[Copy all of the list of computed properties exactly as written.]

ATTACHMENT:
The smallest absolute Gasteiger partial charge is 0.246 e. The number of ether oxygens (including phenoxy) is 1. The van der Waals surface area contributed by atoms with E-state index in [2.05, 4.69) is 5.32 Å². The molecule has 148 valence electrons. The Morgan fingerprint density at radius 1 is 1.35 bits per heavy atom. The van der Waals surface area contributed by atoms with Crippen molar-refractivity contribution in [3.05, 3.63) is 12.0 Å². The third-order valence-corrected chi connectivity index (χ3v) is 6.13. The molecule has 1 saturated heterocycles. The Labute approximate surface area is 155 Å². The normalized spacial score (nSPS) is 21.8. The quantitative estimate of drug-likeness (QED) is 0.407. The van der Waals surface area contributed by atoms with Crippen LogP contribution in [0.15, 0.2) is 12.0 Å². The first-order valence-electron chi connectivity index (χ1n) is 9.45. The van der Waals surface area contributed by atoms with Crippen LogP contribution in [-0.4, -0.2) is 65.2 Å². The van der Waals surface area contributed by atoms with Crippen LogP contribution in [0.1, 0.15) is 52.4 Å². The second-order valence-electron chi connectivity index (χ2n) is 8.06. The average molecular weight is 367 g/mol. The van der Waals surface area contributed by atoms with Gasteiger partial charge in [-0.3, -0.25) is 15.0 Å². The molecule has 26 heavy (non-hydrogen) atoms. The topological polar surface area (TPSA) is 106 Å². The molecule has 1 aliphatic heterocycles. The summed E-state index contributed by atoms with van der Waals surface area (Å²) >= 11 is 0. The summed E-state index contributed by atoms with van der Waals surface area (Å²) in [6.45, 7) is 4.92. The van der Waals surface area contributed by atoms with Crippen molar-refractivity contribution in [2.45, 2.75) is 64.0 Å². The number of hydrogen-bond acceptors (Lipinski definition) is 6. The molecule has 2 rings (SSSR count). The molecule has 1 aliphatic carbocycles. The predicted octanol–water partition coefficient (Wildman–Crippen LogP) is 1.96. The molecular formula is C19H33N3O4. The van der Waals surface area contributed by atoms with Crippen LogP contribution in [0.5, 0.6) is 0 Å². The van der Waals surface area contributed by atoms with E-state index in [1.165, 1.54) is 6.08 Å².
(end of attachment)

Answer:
The smallest absolute Gasteiger partial charge is 0.246 e. The number of ether oxygens (including phenoxy) is 1. The van der Waals surface area contributed by atoms with E-state index in [2.05, 4.69) is 5.32 Å². The molecule has 148 valence electrons. The Morgan fingerprint density at radius 1 is 1.35 bits per heavy atom. The van der Waals surface area contributed by atoms with Crippen molar-refractivity contribution in [3.05, 3.63) is 12.0 Å². The third-order valence-corrected chi connectivity index (χ3v) is 6.13. The molecule has 1 saturated heterocycles. The Labute approximate surface area is 155 Å². The normalized spacial score (nSPS) is 21.8. The quantitative estimate of drug-likeness (QED) is 0.407. The van der Waals surface area contributed by atoms with Crippen LogP contribution in [0.15, 0.2) is 12.0 Å². The first-order valence-electron chi connectivity index (χ1n) is 9.45. The van der Waals surface area contributed by atoms with Crippen LogP contribution in [-0.4, -0.2) is 65.2 Å². The van der Waals surface area contributed by atoms with Crippen LogP contribution in [0.1, 0.15) is 52.4 Å². The second-order valence-electron chi connectivity index (χ2n) is 8.06. The average molecular weight is 367 g/mol. The van der Waals surface area contributed by atoms with Gasteiger partial charge in [-0.3, -0.25) is 15.0 Å². The molecule has 26 heavy (non-hydrogen) atoms. The topological polar surface area (TPSA) is 106 Å². The molecule has 1 aliphatic heterocycles. The summed E-state index contributed by atoms with van der Waals surface area (Å²) >= 11 is 0. The summed E-state index contributed by atoms with van der Waals surface area (Å²) in [6.45, 7) is 4.92. The van der Waals surface area contributed by atoms with Crippen molar-refractivity contribution in [2.45, 2.75) is 64.0 Å². The number of hydrogen-bond acceptors (Lipinski definition) is 6. The molecule has 2 rings (SSSR count). The molecule has 1 aliphatic carbocycles. The predicted octanol–water partition coefficient (Wildman–Crippen LogP) is 1.96. The molecular formula is C19H33N3O4. The van der Waals surface area contributed by atoms with Crippen LogP contribution in [0.5, 0.6) is 0 Å². The van der Waals surface area contributed by atoms with E-state index in [1.165, 1.54) is 6.08 Å².